Why your hotel can’t afford to overlook these emerging economies
By David Chestler, EVP Global Enterprise Sales & Business Development, SiteMinder
By David B. Chestler, Senior Executive in Hospitality and Travel
When we think about emerging economies China tends to be top of mind. But, while it represents a significant opportunity for hotels, there are other countries out there that have also been growing rapidly and should not be overlooked.
The research points out that while economic growth in these countries – which include Indonesia, Turkey and the BRIC nations of Brazil, India and Russia – might have slowed, there remains pent up demand for both travel within the destinations and outbound from them.
For hotels this means a whole new potential audience with different likes and behaviour that need to be catered for.
Technology remains key
Hotels can be considering a number of factors when eyeing up these new opportunities such as how likely are they to come to the destination where their hotels are located? How will they find out where to stay? And, how will they be booking their accommodation?
To find answers to these questions, we often turn to technology because it can help anticipate demand and highlight guest preferences, behaviour and booking patterns.
The Credit Suisse report reveals, for example, significant smartphone penetration in many of these emerging economies. The devices might be the only way of accessing the web – and, as a result, travel services – which means having a mobile presence is a bare minimum to developing your share of business from new online bookings.
But take note that with rising smartphone penetration and guest expectations alongside it, your hotel will not only need to be found via mobile devices but also offer potential guests an easy booking process. A big part of the booking experience is localisation. According to Forbes, 72% of customers prefer to make a purchase in their own language and remember: English is not the primary language in 57% of the fastest growing markets. Further, research released by SalesCycle earlier this year shows that an overly long booking process/complicated checkout is one of the top four reasons consumers abandon their travel booking.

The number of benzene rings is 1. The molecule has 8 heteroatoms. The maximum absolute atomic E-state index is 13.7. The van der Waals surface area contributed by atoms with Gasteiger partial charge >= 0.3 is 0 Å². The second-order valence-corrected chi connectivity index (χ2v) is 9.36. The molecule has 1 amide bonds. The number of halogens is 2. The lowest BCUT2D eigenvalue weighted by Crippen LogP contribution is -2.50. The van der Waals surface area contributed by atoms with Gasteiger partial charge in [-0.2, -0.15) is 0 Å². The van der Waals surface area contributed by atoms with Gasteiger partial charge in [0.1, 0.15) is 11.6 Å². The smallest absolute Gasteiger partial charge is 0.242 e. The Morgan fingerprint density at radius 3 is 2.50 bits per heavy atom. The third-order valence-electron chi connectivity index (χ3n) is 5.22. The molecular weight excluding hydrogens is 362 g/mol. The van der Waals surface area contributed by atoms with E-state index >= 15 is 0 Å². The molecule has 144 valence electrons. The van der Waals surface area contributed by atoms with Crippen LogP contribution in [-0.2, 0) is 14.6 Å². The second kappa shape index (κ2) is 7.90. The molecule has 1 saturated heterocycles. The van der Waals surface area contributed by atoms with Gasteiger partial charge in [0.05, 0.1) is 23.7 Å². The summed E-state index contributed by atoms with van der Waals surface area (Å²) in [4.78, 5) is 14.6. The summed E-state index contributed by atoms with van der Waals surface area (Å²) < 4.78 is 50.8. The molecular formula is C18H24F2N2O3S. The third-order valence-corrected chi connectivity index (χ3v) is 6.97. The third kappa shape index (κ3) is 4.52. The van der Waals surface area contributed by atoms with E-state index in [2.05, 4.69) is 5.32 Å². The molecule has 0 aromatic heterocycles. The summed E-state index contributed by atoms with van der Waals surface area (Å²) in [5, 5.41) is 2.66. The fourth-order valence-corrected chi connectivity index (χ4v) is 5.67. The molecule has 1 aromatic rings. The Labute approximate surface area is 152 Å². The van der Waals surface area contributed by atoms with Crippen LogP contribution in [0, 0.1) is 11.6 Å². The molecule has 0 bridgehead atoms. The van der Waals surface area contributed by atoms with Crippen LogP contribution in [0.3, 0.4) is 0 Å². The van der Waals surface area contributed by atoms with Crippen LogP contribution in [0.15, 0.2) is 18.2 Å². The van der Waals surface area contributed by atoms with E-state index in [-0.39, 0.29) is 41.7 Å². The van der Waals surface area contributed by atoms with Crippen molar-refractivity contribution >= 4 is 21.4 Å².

It's also just one week before Google's algorithm change, where sites are ranked on their mobile friendliness, will begin to have an impact on your rankings and position on the search pages.
The global stage: be in it to win it
The traditional global distribution giants will have a role to play here in terms of the volume of hotels they already provide access to. Indeed, the likes of Amadeus, Sabre and Travelport have already established a presence in many of the emerging economies and all three have hotel content partnerships with China's main distribution system, Travelsky. The emergence of eLong and Ctrip as well as AliBaba, Baidu and TenCent in the online booking environment additionally means there is now greater, often bigger, competition for travellers' eyes and wallets.
Credit Suisse's report also talks about the rise of 'global travel distribution channels' as consumers increasingly turn to web-based booking channels, both direct and third party, and the resulting impact on hotels where profit margins are coming under increasing pressure. With more channels available than ever before, this is where a diversified distribution strategy is crucial for any hotel – to attract, reach and convert consumers from all across the globe and to be where they are looking. Again, technology is key and hotels should look for best-of-breed products they can rely on to centrally, and cost-effectively, manage their inventory and rates.
More and more pieces of the jigsaw puzzle are falling into place when it comes to the opening up of the BRIC and other emerging economies. Ctrip's recent investment in content aggregator Travelfusion is only one example. Another is Expedia's $270 million investment in South America-based online travel agencies Despegar and Decolar, and the year is, without a doubt, only just warming up.
Consolidation continues with the giant OTAs, but smaller regional channels are also emerging, making it more strategic for hotels to identify new markets. These channels, themselves, are evolving to find and convert new business.
A couple of strong themes emerge here, from the need to have a global presence and be able to compete to the importance of having a healthy and effective channel mix. These potential new guests want and have the resources to explore beyond their countries. And, these destinations want to welcome travellers internally.
Are you ready?
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